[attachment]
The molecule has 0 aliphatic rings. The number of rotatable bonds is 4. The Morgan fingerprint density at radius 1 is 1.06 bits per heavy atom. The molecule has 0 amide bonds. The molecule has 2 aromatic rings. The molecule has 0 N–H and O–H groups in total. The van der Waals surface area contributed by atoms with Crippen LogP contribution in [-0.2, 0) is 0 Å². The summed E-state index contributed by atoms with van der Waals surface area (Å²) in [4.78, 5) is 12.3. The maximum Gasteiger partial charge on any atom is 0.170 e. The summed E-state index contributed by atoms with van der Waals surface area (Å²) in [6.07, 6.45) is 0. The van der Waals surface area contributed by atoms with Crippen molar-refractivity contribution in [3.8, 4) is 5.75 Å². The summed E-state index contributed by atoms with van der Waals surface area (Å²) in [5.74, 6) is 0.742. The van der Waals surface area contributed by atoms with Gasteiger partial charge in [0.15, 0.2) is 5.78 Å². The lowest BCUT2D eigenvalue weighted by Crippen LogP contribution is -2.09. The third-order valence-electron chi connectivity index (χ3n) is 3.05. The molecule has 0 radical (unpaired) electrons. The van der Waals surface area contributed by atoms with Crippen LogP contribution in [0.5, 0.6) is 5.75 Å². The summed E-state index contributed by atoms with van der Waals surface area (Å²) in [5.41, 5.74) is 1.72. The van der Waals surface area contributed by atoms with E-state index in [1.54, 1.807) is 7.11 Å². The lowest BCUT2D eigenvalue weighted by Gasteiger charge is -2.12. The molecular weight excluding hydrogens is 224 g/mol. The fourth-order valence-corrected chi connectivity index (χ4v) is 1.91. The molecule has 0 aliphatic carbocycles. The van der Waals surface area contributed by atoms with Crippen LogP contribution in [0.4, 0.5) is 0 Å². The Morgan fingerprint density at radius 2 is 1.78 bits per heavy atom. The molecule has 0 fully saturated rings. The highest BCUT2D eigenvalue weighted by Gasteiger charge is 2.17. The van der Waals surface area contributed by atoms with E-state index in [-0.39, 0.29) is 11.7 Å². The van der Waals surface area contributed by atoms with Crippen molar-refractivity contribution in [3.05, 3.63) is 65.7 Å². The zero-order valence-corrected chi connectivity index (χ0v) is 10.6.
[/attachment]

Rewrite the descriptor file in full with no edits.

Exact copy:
The molecule has 0 aliphatic rings. The number of rotatable bonds is 4. The Morgan fingerprint density at radius 1 is 1.06 bits per heavy atom. The molecule has 0 amide bonds. The molecule has 2 aromatic rings. The molecule has 0 N–H and O–H groups in total. The van der Waals surface area contributed by atoms with Crippen LogP contribution in [-0.2, 0) is 0 Å². The summed E-state index contributed by atoms with van der Waals surface area (Å²) in [4.78, 5) is 12.3. The maximum Gasteiger partial charge on any atom is 0.170 e. The summed E-state index contributed by atoms with van der Waals surface area (Å²) in [6.07, 6.45) is 0. The van der Waals surface area contributed by atoms with Crippen molar-refractivity contribution in [3.8, 4) is 5.75 Å². The summed E-state index contributed by atoms with van der Waals surface area (Å²) in [5.74, 6) is 0.742. The van der Waals surface area contributed by atoms with Gasteiger partial charge in [0.15, 0.2) is 5.78 Å². The lowest BCUT2D eigenvalue weighted by Crippen LogP contribution is -2.09. The third-order valence-electron chi connectivity index (χ3n) is 3.05. The molecule has 0 radical (unpaired) electrons. The van der Waals surface area contributed by atoms with Crippen LogP contribution in [0.5, 0.6) is 5.75 Å². The summed E-state index contributed by atoms with van der Waals surface area (Å²) in [5.41, 5.74) is 1.72. The van der Waals surface area contributed by atoms with E-state index in [1.54, 1.807) is 7.11 Å². The lowest BCUT2D eigenvalue weighted by Gasteiger charge is -2.12. The molecular weight excluding hydrogens is 224 g/mol. The fourth-order valence-corrected chi connectivity index (χ4v) is 1.91. The molecule has 0 aliphatic carbocycles. The van der Waals surface area contributed by atoms with Crippen LogP contribution in [0.4, 0.5) is 0 Å². The Morgan fingerprint density at radius 2 is 1.78 bits per heavy atom. The molecule has 0 fully saturated rings. The highest BCUT2D eigenvalue weighted by Gasteiger charge is 2.17. The van der Waals surface area contributed by atoms with E-state index in [-0.39, 0.29) is 11.7 Å². The van der Waals surface area contributed by atoms with Crippen molar-refractivity contribution in [3.05, 3.63) is 65.7 Å². The zero-order valence-corrected chi connectivity index (χ0v) is 10.6.